How could Northern California, the wealthiest and most politically progressive region in the United States, become one of the earliest epicenters of the foreclosure crisis? How could this region continuously reproduce racial poverty and reinvent segregation in old farm towns one hundred miles from the urban core? This is the story of the suburbanization of poverty, the failures of regional planning, urban sprawl, NIMBYism, and political fragmentation between middle-class white environmentalists and communities of color. As Alex Schafran writes, the responsibility for this newly segregated geography lies in institutions from across the region, state, and political spectrum, even as the Bay Area has never managed to build common purpose around the making and remaking of its communities, cities, and towns.

Alex Schafran, PhD is Lecturer in Urban Geography at the University of Leeds. A planner, geographer and urbanist, and his research focuses on the contemporary restructuring and retrofitting of urban regions, with a particular emphasis on the changing dynamics of race, class and segregation across space and place. Born and raised in California, he spent a decade as an immigrant rights and housing activist in California and New York before becoming an academic. More information about his work can be found at

Carol Lynn McKibben, PhD is an Organization of American Historians Distinguished Lecturer. She has been teaching courses in California history, urban history and immigration history for the Department of History and Urban Studies at Stanford University since 2006. She has also engaged in numerous community based research projects on the Monterey Peninsula for thirty years and produced two books on urban California, Beyond Cannery Row: Sicilian Women, Immigration, and Community in Monterey, California 1915-1999 (University of Illinois, 2006); Racial Beachhead: Diversity and Democracy in a Military Town (Stanford University Press, 2012) Dr. McKibben is currently working on a community-based research project that aims to re-examine the historical development of the city of Salinas in regional, state, and national context.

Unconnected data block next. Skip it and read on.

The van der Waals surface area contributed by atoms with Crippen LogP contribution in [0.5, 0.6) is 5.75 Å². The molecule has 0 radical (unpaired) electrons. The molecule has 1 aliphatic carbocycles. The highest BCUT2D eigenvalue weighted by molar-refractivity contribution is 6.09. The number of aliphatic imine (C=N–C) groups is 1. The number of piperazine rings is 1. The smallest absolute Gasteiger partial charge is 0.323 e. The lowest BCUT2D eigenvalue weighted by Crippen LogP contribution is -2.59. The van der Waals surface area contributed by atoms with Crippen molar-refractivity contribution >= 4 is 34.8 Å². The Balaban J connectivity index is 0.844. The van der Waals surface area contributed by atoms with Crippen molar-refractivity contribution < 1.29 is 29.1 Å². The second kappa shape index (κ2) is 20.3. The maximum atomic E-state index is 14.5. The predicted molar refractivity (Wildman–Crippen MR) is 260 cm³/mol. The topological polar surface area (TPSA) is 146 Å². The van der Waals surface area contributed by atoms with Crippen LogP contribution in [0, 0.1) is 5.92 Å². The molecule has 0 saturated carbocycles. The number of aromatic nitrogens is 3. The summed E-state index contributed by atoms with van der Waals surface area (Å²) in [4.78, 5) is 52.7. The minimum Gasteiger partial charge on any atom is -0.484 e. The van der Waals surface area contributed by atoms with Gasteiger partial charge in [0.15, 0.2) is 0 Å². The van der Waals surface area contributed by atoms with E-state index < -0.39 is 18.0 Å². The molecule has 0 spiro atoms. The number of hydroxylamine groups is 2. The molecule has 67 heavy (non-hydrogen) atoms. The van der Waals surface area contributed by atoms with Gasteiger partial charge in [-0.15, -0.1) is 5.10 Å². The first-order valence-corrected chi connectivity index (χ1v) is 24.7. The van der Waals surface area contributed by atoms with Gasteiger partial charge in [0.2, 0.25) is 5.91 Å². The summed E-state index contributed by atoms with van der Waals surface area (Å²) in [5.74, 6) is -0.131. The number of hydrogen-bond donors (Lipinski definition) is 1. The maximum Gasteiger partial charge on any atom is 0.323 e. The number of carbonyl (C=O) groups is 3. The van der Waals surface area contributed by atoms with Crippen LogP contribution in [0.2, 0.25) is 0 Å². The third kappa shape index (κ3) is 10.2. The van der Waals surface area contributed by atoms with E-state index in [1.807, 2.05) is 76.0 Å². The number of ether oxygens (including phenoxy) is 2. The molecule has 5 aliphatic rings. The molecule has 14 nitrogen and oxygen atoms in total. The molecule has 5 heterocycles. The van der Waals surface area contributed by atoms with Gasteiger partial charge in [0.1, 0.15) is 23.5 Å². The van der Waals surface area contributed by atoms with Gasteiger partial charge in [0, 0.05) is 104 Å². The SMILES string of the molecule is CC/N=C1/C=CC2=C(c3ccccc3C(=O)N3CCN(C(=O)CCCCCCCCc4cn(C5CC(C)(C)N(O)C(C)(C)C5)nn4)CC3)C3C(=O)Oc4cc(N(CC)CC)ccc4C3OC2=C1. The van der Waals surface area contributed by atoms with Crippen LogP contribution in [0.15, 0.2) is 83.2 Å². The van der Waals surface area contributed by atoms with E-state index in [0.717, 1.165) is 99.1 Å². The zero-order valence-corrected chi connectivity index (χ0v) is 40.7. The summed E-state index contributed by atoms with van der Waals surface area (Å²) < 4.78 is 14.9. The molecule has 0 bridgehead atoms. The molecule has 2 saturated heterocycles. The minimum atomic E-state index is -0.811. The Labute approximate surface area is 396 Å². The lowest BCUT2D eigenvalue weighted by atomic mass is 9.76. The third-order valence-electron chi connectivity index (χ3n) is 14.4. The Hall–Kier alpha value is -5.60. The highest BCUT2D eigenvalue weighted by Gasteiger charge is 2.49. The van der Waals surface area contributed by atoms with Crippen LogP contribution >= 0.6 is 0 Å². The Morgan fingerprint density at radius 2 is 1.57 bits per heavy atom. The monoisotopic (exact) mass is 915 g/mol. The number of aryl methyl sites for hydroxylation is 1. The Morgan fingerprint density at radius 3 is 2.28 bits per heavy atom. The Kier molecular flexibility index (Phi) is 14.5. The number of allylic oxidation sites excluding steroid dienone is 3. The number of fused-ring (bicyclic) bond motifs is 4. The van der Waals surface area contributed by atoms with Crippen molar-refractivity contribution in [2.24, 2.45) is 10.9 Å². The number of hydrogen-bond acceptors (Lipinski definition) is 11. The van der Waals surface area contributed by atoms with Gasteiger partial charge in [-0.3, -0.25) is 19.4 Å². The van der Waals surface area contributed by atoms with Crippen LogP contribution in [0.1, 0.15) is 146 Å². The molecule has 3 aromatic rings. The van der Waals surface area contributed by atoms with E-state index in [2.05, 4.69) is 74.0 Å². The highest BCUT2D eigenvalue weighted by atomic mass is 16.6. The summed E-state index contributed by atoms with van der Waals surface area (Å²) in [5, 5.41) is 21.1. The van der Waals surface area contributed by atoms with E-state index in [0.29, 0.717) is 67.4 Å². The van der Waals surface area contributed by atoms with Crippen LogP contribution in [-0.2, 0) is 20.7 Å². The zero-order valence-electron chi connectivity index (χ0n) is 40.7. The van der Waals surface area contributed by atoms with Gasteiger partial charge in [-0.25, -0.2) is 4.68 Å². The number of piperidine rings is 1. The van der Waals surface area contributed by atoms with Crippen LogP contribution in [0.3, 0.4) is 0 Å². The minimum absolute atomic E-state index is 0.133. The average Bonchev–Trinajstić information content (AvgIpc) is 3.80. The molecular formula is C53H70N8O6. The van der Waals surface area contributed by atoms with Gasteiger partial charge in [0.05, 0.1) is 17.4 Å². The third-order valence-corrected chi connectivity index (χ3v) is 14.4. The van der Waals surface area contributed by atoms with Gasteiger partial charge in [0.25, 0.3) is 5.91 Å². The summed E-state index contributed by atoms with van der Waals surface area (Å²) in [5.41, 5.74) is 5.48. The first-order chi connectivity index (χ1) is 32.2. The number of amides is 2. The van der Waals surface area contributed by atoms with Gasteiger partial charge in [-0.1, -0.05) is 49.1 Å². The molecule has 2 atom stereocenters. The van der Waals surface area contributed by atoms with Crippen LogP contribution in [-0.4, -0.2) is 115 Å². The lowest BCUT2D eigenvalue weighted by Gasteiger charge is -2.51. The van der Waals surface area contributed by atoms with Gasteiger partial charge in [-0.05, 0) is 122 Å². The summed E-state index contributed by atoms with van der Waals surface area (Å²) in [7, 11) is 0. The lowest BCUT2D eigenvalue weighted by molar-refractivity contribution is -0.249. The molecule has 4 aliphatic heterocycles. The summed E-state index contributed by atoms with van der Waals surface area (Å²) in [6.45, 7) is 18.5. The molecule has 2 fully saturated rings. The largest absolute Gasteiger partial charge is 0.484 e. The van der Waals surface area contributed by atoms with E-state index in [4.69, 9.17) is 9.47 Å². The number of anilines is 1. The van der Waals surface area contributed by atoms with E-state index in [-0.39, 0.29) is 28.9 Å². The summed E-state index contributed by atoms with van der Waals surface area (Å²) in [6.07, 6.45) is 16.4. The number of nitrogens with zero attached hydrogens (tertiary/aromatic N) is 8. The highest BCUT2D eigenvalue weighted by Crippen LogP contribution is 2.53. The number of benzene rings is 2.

The Human Cities Expo is organized by the Stanford Human Cities Initiative with support from the Hartnell College Foundation, Stanford Urban Resilience Initiative, John A. Blume Earthquake Engineering Center, Haas Center for Public Service, Earth Systems Program, Stanford, Tsinghua University Academy of Art & Design and Department of Construction Management.